Durham University

Psychology

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Publication details for Dr Jason Connolly

Cavina-Pratesi, C., Connolly, J.D., Monaco, S., Figley, T.D., Milner, A.D., Schenk, T. & Culham, J.C. (2018). Human neuroimaging reveals the subcomponents of grasping, reaching and pointing actions. Cortex 98: 128-148.

Author(s) from Durham

Abstract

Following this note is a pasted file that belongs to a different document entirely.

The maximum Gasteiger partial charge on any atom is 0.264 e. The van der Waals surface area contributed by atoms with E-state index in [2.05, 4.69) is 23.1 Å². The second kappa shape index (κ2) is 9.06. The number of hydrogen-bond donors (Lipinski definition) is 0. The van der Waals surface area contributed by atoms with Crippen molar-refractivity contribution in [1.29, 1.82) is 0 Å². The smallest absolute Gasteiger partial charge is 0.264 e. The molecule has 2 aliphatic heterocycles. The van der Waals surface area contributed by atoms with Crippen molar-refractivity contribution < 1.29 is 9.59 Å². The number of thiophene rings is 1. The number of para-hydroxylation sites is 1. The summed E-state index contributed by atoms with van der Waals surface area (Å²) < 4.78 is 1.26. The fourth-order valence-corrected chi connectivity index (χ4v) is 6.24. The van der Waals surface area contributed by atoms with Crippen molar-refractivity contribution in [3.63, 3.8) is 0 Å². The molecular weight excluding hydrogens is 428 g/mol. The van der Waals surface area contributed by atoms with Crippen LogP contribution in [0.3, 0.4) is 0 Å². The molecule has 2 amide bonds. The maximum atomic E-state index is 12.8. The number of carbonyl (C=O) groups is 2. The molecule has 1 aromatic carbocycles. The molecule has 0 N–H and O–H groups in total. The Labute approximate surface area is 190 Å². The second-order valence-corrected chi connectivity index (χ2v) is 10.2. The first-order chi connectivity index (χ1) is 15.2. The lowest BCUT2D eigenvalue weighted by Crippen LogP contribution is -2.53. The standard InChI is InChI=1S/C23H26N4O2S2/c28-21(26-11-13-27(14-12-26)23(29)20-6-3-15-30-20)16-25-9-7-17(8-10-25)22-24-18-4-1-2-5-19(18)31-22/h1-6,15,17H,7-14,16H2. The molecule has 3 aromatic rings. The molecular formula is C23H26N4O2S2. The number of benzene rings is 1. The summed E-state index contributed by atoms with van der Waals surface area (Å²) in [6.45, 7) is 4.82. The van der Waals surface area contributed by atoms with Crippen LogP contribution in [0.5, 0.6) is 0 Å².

Although the neural underpinnings of visually guided grasping and reaching have been well delineated within lateral and medial fronto-parietal networks (respectively), the contributions of subcomponents of visuomotor actions have not been explored in detail. Using careful subtraction logic, here we investigated which aspects of grasping, reaching, and pointing movements drive activation across key areas within visuomotor networks implicated in hand actions. For grasping tasks, we find activation differences based on the precision required (fine > coarse grip: anterior intraparietal sulcus, aIPS), the requirement to lift the object (grip + lift > grip: aIPS; dorsal premotor cortex, PMd; and supplementary motor area, SMA), and the number of digits employed (3-/5- vs. 2-digit grasps: ventral premotor cortex, PMv; motor cortex, M1, and somatosensory cortex, S1). For reaching/pointing tasks, we find activation differences based on whether the task required arm transport ((reach-to-point with index finger and reach-to-touch with knuckles) vs. point-without-reach; anterior superior parietal lobule, aSPL) and whether it required pointing to the object centre ((point-without-reach and reach-to-point) vs. reach-to-touch: anterior superior parieto-occipital cortex, aSPOC). For point-without-reach, in which the index finger is oriented towards the object centre but from a distance (point-without-reach > (reach-to-point and reach-to-touch)), we find activation differences that may be related to the communicative nature of the task (temporo-parietal junction, TPJ) and the need to precisely locate the target (lateral occipito-temporal cortex, LOTC). The present findings elucidate the different subcomponents of hand actions and the roles of specific brain regions in their computation.

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